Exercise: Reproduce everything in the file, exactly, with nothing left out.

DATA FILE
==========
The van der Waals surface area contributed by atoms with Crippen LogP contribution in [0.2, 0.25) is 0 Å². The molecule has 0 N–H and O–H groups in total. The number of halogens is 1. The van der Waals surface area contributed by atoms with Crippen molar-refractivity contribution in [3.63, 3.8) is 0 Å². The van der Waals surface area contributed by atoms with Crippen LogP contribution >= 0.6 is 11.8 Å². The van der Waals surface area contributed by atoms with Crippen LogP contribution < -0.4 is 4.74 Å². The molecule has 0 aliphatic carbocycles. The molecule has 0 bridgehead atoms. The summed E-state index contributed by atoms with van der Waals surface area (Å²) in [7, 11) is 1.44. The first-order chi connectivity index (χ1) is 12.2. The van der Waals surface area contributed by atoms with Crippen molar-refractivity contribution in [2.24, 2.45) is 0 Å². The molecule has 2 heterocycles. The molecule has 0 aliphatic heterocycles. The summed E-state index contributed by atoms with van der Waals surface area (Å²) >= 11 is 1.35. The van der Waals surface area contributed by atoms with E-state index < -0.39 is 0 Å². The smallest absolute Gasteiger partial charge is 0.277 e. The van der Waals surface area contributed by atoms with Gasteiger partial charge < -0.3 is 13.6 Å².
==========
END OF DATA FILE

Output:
The van der Waals surface area contributed by atoms with Crippen LogP contribution in [0.2, 0.25) is 0 Å². The molecule has 0 N–H and O–H groups in total. The number of halogens is 1. The van der Waals surface area contributed by atoms with Crippen molar-refractivity contribution in [3.63, 3.8) is 0 Å². The van der Waals surface area contributed by atoms with Crippen LogP contribution >= 0.6 is 11.8 Å². The van der Waals surface area contributed by atoms with Crippen LogP contribution < -0.4 is 4.74 Å². The molecule has 0 aliphatic carbocycles. The molecule has 0 bridgehead atoms. The summed E-state index contributed by atoms with van der Waals surface area (Å²) in [7, 11) is 1.44. The first-order chi connectivity index (χ1) is 12.2. The van der Waals surface area contributed by atoms with Crippen molar-refractivity contribution in [2.24, 2.45) is 0 Å². The molecule has 2 heterocycles. The molecule has 0 aliphatic heterocycles. The summed E-state index contributed by atoms with van der Waals surface area (Å²) >= 11 is 1.35. The van der Waals surface area contributed by atoms with E-state index < -0.39 is 0 Å². The smallest absolute Gasteiger partial charge is 0.277 e. The van der Waals surface area contributed by atoms with Gasteiger partial charge < -0.3 is 13.6 Å².